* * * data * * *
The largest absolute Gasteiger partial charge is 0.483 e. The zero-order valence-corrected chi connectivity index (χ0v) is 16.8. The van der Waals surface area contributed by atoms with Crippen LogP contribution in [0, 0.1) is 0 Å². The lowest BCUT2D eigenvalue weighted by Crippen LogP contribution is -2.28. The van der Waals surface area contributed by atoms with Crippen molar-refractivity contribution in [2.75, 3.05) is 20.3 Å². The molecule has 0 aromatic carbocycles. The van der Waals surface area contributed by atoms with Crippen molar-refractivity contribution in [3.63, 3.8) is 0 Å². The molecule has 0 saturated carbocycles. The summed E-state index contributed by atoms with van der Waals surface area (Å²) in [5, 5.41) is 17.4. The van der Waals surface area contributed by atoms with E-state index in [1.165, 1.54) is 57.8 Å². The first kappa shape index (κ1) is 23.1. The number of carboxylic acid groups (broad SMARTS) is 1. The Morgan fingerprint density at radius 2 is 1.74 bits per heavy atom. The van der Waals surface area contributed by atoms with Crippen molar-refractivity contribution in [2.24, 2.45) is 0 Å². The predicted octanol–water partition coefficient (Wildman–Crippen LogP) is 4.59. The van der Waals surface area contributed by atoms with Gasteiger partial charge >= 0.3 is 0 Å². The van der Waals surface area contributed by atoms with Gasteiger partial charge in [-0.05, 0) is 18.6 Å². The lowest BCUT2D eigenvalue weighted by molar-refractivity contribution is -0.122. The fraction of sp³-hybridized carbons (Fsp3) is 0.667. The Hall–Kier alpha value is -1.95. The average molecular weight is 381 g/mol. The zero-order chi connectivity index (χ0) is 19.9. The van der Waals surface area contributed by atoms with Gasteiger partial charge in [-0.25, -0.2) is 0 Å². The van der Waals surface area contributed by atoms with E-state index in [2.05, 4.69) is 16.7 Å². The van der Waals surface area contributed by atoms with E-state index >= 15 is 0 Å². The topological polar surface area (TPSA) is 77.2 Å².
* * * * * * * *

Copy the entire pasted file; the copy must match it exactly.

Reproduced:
The largest absolute Gasteiger partial charge is 0.483 e. The zero-order valence-corrected chi connectivity index (χ0v) is 16.8. The van der Waals surface area contributed by atoms with Crippen LogP contribution in [0, 0.1) is 0 Å². The lowest BCUT2D eigenvalue weighted by Crippen LogP contribution is -2.28. The van der Waals surface area contributed by atoms with Crippen molar-refractivity contribution in [2.75, 3.05) is 20.3 Å². The molecule has 0 aromatic carbocycles. The van der Waals surface area contributed by atoms with Crippen molar-refractivity contribution in [3.63, 3.8) is 0 Å². The molecule has 0 saturated carbocycles. The summed E-state index contributed by atoms with van der Waals surface area (Å²) in [5, 5.41) is 17.4. The van der Waals surface area contributed by atoms with E-state index in [1.165, 1.54) is 57.8 Å². The first kappa shape index (κ1) is 23.1. The number of carboxylic acid groups (broad SMARTS) is 1. The Morgan fingerprint density at radius 2 is 1.74 bits per heavy atom. The van der Waals surface area contributed by atoms with Crippen molar-refractivity contribution in [2.24, 2.45) is 0 Å². The predicted octanol–water partition coefficient (Wildman–Crippen LogP) is 4.59. The van der Waals surface area contributed by atoms with Gasteiger partial charge >= 0.3 is 0 Å². The van der Waals surface area contributed by atoms with Gasteiger partial charge in [-0.05, 0) is 18.6 Å². The lowest BCUT2D eigenvalue weighted by molar-refractivity contribution is -0.122. The fraction of sp³-hybridized carbons (Fsp3) is 0.667. The Hall–Kier alpha value is -1.95. The average molecular weight is 381 g/mol. The zero-order chi connectivity index (χ0) is 19.9. The van der Waals surface area contributed by atoms with Gasteiger partial charge in [-0.25, -0.2) is 0 Å². The van der Waals surface area contributed by atoms with E-state index in [2.05, 4.69) is 16.7 Å². The van der Waals surface area contributed by atoms with E-state index >= 15 is 0 Å². The topological polar surface area (TPSA) is 77.2 Å².